Nursing Home Resident Dies From Improper Care

We represented the family of Mary O’Meara, an 83-year-old woman who died following her admission to a nursing home. Mary had complex chronic medical problems but she had been able to successfully live in her own home with the support of her family and professional care givers. Unfortunately, she developed some intense back pain and lost the ability to move around her home. She was admitted to the hospital where she was diagnosed with compression fractures in her back. Her primary care physician recommended to the family that Mary go temporarily to a skilled nursing facility where her pain would be managed and where she could regain strength and mobility through physical therapy.

When Mary arrived at the facility, her pain medication patches began to go missing. Due to her unmanaged pain levels, she was unable to participate in physical therapy and her condition declined. Later, when her pain patches did not go missing, the physical therapy was not resumed. Records from the facility reflect that she was not receiving adequate food, skin care, hygiene, or restorative therapy. The family visited frequently and tried to provide the care that the caregivers did not seem to have to time to do. Mary began to “fail to thrive” and she soon died. It was the nursing home’s position that the only harm that Mary potentially suffered as a result of its negligence was increased pain for a brief period of time and that her decline was not a result of its negligence but a natural progression of her chronic conditions.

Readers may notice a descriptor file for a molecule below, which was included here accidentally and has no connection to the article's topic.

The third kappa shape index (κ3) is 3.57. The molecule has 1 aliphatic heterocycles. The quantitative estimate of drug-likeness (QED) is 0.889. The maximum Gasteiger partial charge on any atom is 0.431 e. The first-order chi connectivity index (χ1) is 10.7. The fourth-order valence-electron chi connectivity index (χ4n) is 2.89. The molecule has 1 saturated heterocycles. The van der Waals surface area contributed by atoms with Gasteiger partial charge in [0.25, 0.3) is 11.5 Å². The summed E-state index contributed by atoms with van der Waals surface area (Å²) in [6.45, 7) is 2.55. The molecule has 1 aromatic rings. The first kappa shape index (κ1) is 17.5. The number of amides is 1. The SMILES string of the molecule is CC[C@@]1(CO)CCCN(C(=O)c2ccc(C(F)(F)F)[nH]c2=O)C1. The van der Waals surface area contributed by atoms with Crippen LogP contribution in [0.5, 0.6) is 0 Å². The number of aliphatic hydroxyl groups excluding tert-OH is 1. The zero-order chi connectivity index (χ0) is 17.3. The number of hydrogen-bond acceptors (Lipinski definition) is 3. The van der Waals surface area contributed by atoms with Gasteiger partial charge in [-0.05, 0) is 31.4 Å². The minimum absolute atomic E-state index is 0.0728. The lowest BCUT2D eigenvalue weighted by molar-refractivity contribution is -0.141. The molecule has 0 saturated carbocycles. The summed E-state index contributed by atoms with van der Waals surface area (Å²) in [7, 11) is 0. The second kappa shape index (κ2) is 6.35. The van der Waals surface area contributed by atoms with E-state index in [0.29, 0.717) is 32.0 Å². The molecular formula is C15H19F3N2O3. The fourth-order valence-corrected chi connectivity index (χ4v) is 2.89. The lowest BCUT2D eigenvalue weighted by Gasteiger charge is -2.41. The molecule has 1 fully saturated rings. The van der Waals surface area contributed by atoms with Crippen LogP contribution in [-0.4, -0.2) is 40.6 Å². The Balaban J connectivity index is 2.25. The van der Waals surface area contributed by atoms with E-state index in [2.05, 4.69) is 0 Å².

What the family did not know until after their mother’s death is that the facility had knowingly hired a nursing assistant who was on probation for a methamphetamine drug crime. The family also did not know, until we filed a case, that the facility did not do an adequate background check before hiring this employee. Had it been done, the facility would have learned that she had been fired from two recent caregiver positions for positive drug tests. Nor did the family learn until the case was filed that the facility knew that drug thefts were occurring but had chosen not to report the crimes to Adult Protective Services or law enforcement until it had done its own investigation. Fortunately, a facility employee caught the nursing assistant red-handed and contacted Adult Protective Services.

After the facility rejected offers of settlement, the family brought claims against the facility and the nursing assistant, including claims for negligent hiring, supervision, and care, Elder Abuse under ORS 124.100, and intentional infliction of emotional distress. The case was submitted to a panel of three arbitrators and involved a multi-day hearing. The arbitrator panel determined that the facility was negligent in its care of Mary and that the nursing assistant committed Elder Abuse and returned an award against the facility for damages and attorney fees.